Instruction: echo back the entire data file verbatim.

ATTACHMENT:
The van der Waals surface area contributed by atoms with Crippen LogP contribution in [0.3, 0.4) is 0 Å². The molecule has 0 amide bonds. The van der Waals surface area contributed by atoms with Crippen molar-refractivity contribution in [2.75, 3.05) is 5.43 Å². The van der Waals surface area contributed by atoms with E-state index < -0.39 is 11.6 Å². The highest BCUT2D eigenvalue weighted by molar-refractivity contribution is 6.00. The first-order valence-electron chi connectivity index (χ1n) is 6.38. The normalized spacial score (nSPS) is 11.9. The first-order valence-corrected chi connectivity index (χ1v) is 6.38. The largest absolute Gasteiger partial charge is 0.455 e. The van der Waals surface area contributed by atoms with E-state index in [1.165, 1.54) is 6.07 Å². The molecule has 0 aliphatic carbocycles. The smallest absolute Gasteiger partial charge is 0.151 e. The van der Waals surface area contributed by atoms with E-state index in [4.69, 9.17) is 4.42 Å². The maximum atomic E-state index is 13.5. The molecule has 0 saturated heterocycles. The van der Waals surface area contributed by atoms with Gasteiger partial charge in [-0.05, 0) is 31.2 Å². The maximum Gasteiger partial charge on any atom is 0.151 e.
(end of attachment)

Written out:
The van der Waals surface area contributed by atoms with Crippen LogP contribution in [0.3, 0.4) is 0 Å². The molecule has 0 amide bonds. The van der Waals surface area contributed by atoms with Crippen molar-refractivity contribution in [2.75, 3.05) is 5.43 Å². The van der Waals surface area contributed by atoms with E-state index < -0.39 is 11.6 Å². The highest BCUT2D eigenvalue weighted by molar-refractivity contribution is 6.00. The first-order valence-electron chi connectivity index (χ1n) is 6.38. The normalized spacial score (nSPS) is 11.9. The first-order valence-corrected chi connectivity index (χ1v) is 6.38. The largest absolute Gasteiger partial charge is 0.455 e. The van der Waals surface area contributed by atoms with E-state index in [1.165, 1.54) is 6.07 Å². The molecule has 0 aliphatic carbocycles. The smallest absolute Gasteiger partial charge is 0.151 e. The van der Waals surface area contributed by atoms with E-state index in [4.69, 9.17) is 4.42 Å². The maximum atomic E-state index is 13.5. The molecule has 0 saturated heterocycles. The van der Waals surface area contributed by atoms with Gasteiger partial charge in [-0.05, 0) is 31.2 Å². The maximum Gasteiger partial charge on any atom is 0.151 e.